All Things Considered

Weekdays 4:00 - 7:00 p.m.
  • Hosted by Melissa Block, Michele Norris, Robert Siegel, Audie Cornish
  • Local Host Matthew Jensen

Since its debut in 1971, this afternoon radio newsmagazine has delivered in-depth reporting and transformed the way listeners understand current events and view the world. Heard by more than 11 million people on over 600 radio stations each week, All Things Considered is one of the most popular programs in America. Every weekday, hosts Melissa Block, Michele Norris, and Robert Siegel present two hours of breaking news mixed with compelling analysis, insightful commentaries, interviews, and special - sometimes quirky - features. Andrea Seabrook hosts a one-hour edition of the program on Saturday and Sunday.

More information at All Things Considered.

Beryl Markham was the first woman to fly solo across the Atlantic from East to West. The British-born Kenyan woman was also a racehorse trainer, a writer and a fearless adventurer.

Once famous as an aviation pioneer, she's largely dropped out of the public consciousness. But novelist Paula McClain has put her back in the spotlight — as the protagonist of her new novel, Circling the Sun.

It's been nearly a year since a police officer shot and killed Michael Brown, an unarmed African-American 18-year-old, in Ferguson, Mo. Since then, more deadly police encounters across the country have prompted anger, activism and reform.

Many of those incidents began with traffic stops — routine events that quickly turned deadly. And attorney Eric Broyles says that the risks for citizens are not distributed evenly.

As part of a series called My Big Break, All Things Considered is collecting stories of triumph, big and small. These are the moments when everything seems to click, and people leap forward into their careers.

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Andrew Gulli has an unusual passion: finding unpublished short stories by famous American authors. He searches through libraries and archives, finds works, researches to confirm they've never been published — then publishes them in the literary magazine he edits, The Strand.

State courts are twice as likely to incarcerate Native teens for minor crimes such as truancy and alcohol use than any other racial and ethnic group, according to the Tribal Law and Policy Institute. And juvenile detention facilities around the country have a disproportionately high number of Native American youth, according to an Indian Law and Order Commission report.

Doctors Without Borders is calling it a "champagne moment." The World Health Organization says it's a "game changer."

In a small trial, an experimental vaccine protected 100 percent of participants who were at high risk for the virus. Although the results are preliminary, they offer new hope of finally stamping out the virus in West Africa — and preventing the next epidemic.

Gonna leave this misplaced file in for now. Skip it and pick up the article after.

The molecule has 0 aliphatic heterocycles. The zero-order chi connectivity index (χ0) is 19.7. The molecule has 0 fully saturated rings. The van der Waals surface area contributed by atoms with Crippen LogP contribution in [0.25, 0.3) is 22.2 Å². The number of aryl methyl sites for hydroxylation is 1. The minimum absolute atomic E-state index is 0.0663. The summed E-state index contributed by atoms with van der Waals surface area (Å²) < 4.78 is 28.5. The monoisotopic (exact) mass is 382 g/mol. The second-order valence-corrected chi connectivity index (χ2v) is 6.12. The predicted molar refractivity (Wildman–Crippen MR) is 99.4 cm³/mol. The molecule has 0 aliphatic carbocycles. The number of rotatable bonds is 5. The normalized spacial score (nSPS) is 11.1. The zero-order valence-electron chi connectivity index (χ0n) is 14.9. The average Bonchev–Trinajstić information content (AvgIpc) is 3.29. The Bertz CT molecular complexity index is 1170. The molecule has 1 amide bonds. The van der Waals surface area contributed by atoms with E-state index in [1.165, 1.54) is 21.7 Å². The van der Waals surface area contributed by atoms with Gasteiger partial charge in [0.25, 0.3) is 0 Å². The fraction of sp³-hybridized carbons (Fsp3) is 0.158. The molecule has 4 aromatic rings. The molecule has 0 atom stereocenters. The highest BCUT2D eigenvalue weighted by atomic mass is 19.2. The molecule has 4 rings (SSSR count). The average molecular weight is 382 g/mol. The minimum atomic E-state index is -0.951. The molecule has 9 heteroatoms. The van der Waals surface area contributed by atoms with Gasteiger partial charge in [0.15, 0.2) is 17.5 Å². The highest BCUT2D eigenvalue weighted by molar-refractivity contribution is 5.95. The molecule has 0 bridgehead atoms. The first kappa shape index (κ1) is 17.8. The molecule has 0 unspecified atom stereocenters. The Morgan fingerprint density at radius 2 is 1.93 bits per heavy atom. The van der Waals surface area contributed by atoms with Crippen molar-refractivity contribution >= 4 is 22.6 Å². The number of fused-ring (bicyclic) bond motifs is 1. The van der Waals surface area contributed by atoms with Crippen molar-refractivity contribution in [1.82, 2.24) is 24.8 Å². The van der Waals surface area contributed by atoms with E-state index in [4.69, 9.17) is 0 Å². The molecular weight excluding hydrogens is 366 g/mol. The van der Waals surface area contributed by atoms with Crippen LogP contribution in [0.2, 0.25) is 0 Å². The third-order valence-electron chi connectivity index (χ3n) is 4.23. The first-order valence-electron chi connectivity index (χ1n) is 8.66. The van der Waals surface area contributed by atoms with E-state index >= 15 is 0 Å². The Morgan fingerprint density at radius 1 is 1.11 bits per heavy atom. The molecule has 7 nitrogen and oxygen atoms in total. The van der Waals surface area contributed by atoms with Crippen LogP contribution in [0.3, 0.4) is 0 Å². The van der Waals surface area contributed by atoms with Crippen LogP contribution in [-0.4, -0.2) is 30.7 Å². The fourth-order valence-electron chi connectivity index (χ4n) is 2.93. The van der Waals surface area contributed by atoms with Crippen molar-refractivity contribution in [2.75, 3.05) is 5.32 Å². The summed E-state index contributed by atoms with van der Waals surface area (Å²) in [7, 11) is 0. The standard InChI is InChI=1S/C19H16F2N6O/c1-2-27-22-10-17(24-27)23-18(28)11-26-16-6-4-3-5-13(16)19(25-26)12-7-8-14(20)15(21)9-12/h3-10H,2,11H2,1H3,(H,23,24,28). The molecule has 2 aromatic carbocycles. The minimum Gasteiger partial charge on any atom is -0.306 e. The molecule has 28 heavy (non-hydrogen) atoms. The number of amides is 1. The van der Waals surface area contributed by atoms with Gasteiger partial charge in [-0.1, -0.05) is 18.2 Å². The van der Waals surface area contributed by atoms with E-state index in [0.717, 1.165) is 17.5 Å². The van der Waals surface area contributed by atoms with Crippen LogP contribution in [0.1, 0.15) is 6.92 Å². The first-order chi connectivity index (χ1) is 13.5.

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American college campuses are increasingly patrolled by armed police officers — and it's a trend that burst into public view Wednesday, when a University of Cincinnati officer was charged with murder in the shooting death of a black motorist during a traffic stop. But this arming of college cops is causing some worries.

When prosecutor Joe Deters announced the indictment of University of Cincinnati Officer Ray Tensing on Wednesday, he had harsh words about the officer's competence, saying he should never have been a cop.

Beirut is usually one of the pleasanter places in the Middle East — a bright, cosmopolitan city squeezed between the Mediterranean Sea and a green ridge of mountains. But for the past two weeks or so, the stench from mounds of festering garbage has filled its gaudy streets.

"The trash is climbing up, the mountain is getting higher and higher," says one immaculately dressed, middle-aged woman with a perfect bouffant, wrinkling her nose. She wouldn't give her name because she criticizes powerful people — Lebanon's politicians, whom she holds responsible for the garbage crisis.

Jason Isbell is riding high this week: His new album Something More Than Free is number one on Billboard's country, rock and folk charts. The musician from rural Alabama got his start with the Southern rock band Drive-By Truckers, and then went solo. For the past few years, he's been sober, after drinking brought him "close to the point of no return."

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Lake Superior is the largest freshwater lake in the world, by surface area, and it has something the other Great Lakes do not: stable populations of mostly native fish species.

But scientists say a key fish in Superior's food web is now in trouble because of mild winters and an appetite for caviar in Europe.

There wasn't much demand for lake herring 10 years ago. It used to be fed to mink and used as fertilizer, according to Craig Hoopman, a commercial fisherman in Wisconsin who fishes around Lake Superior's Apostle Islands.

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Conservationists are lamenting the hunting and killing of a well-known lion from western Zimbabwe's Hwange National Park.

The black-maned lion, named Cecil, was 13 years old and had become popular among tourists from around the world.

There are about 140 million square miles of open ocean, and according to New York Times reporter Ian Urbina, much of it is essentially lawless. As Mark Young, a retired U.S. Coast Guard commander and former chief of enforcement for the Pacific Ocean, told Urbina, the maritime realm is "like the Wild West. Weak rules, few sheriffs, lots of outlaws."

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